April 1, 2011
In the Book Notes series, authors create and discuss a music playlist that relates in some way to their recently published book.
Bathsheba Monk's debut novel Nude Walker combines forbidden love, magical realism, and a copious amount of warmth and humor in this skillfully told ensemble tale of modern post-war small town America.
Publishers Weekly wrote of the book:
"A winning mix of humor, mysticism, and sympathy for people adapting to a swiftly changing world make for an appealing tale."
I think Jean-Paul Sartre first posed the musical question: Can Dylan and Disco exist in the same brain without that brain exploding?
Whoa! I hear you saying, that's a trick question! Sartre adored the Bee Gees, yet everyone knew that Dylan was his secret indulgence. Sartre wanted it all. Me too! While I love Disco, dance to it with my cat when I'm writing, it was a Dylan song, "Like a Rolling Stone," that started the ball rolling (so to speak) on Nude Walker. Story: I was temping in a Cambridge consulting firm, posing as a receptionist who couldn't figure out the phone system, and overheard a consultant, MIT, Harvard MBA--"You've gone to the finest school all right, Miss Lonely"—complaining about her future mother-in-law who had taken her and her betrothed to dinner the night before "wearing this thing, like a table cloth, over her head. What's that supposed to be?" The consultant, sporting a carat and a half (me wondering how she could scratch her nose without knocking an eye out) was upset, not because she and betrothed needed the vacation place on the Vineyard the mother-in-law controlled—with those degrees, life would be wheeled in by servants who would hand feed choice morsels to the couple—but that the hippie dippie mother-in-law in a poncho was the matriarch of the bride's future dynasty and that mother-in-law was slightly mad. Not in the script! "You said you'd never compromise, With the mystery tramp, but now you realize, He's not selling any alibis, As you stare into the vacuum of his eyes, And ask him do you want to make a deal?"
What, I wondered on the way home from work on the Red Line that night, would happen to Miss Lonely if this was just the beginning of things going bad? "Princess on the steeple and all the pretty people, They're drinkin', thinkin' that they got it made, Exchanging all kinds of precious gifts and things, But you'd better lift your diamond ring, you'd better pawn it babe."
Miss Lonely tumbled and morphed into the Nude Walker whose industrialist family buried contaminated sludge under their private golf course next to the property of Wind Storm, a beautiful Lenape shaman who gives love advice to local young unmarried women, "young and sweet, only seventeen" like Abba's "Dancing Queens." Wind is a little jaded about love: "You come in to look for a king, Anybody could be that guy." But soon Wind falls in love too.
The Nude Walker sends her emissary, Cantwell, to try to buy Wind's land—there's that dirty little pollution secret she doesn't want discovered, but instead Cantwell falls in love with Wind. Their love song is right out of Crosby, Stills and Nash's "Judy Blue Eyes." "Something inside is telling me that I've got your secret," Cantwell sings (literarily speaking) to Wind, who wants to sell but doesn't want to betray her ancestors by doing so. If she sells, they'll never find their way home again. "Don't let the past remind us of what we are not now." Their love is doomed and Wind says, "I'm going to fly away. What have I got to lose?" Cantwell, heartbroken but hopeful that they will get together after Wind discovers her true self thinks "Chestnut brown canary, Ruby throated sparrow. Sing the song, don't be long." But Wind is lost to Cantwell, because "How can you catch the sparrow?"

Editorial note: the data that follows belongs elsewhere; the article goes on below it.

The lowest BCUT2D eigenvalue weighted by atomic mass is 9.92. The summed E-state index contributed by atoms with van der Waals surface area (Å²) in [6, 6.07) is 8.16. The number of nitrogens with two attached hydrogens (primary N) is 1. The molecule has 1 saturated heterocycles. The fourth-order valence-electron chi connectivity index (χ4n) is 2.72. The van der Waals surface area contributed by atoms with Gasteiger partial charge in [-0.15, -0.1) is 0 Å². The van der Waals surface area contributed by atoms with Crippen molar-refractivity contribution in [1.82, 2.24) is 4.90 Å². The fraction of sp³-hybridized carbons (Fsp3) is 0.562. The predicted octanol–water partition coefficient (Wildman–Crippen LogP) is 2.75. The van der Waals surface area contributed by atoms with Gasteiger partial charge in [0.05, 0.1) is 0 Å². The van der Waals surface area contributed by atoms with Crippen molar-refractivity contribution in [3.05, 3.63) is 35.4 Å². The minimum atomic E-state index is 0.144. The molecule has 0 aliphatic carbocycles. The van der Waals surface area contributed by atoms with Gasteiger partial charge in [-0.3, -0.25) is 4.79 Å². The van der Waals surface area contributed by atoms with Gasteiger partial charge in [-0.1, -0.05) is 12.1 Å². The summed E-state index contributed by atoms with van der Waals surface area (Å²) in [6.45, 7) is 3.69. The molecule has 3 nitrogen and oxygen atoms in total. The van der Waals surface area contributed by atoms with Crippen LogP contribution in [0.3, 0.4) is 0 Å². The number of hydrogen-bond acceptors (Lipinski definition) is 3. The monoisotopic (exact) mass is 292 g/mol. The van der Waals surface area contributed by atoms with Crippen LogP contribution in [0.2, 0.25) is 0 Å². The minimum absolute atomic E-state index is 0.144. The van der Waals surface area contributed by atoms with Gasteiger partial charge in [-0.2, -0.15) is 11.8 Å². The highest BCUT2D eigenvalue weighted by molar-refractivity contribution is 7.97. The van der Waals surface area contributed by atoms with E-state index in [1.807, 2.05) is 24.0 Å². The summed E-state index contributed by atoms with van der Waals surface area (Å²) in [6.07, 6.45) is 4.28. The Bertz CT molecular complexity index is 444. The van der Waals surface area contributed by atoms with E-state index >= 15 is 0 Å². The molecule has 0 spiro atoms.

Meanwhile, the Nude Walker's daughter, Kat, engaged to her high school sweetheart, falls in love with Lebanese-American, Max, who is also engaged. Thunderbolt! Kat feels, like Beyoncé doing Etta James' "At Last," "I found a thrill to press my cheek to, a thrill I've never known." But forces tear them apart. The dumped sweetheart's jealousy: "You finish in first, I finish in last. I would give anything to just be you." Zen for Primates Mike Krisukas'* "Just to Be You." And bigotry and hatred from the town hoodlums bent on taking down the new guy in town: "He feels privileged, he's got a white girl who's hated by both her parents." Z Man's "Bigots and Bitches." Violence ends the love affair, and Kat admits, like Cat Power in "Could We": Maybe we "fell in love too fast, too soon love full bloom." Now wait a minute: "Too soon love full bloom?" Sounds like Romeo and Juliet, doesn't it? Nice juxtaposition to the synthesized drum thing she has going.
I'm singing a song, too. I want to move on to the next project, but as I try to extricate myself from the world of Nude Walker and the characters that populate it: nude, clothed, walking, rowing and flying, I am Joe Cocker singing "Matthew Morris' Space Captain":
"Once while traveling across the sky
This lovely planet caught my eye
Being curious I flew close by
Now I'm caught here
Till I die."
*coincidentally my co-conspirator in a musical
Bathsheba Monk and Nude Walker links:
also at Largehearted Boy:
other Book Notes playlists (authors create music playlists for their book)
52 Books, 52 Weeks (weekly book reviews)
Antiheroines (interviews with up and coming female comics artists)
Atomic Books Comics Preview (weekly comics highlights)
Daily Downloads (free and legal daily mp3 downloads)
guest book reviews
Largehearted Word (weekly new book highlights)
Note Books (musicians discuss literature)
Shorties (daily music, literature, and pop culture links)
Soundtracked (composers and directors discuss their film's soundtracks)
Try It Before You Buy It (mp3s and full album streams from the week's CD releases)
weekly music & DVD release lists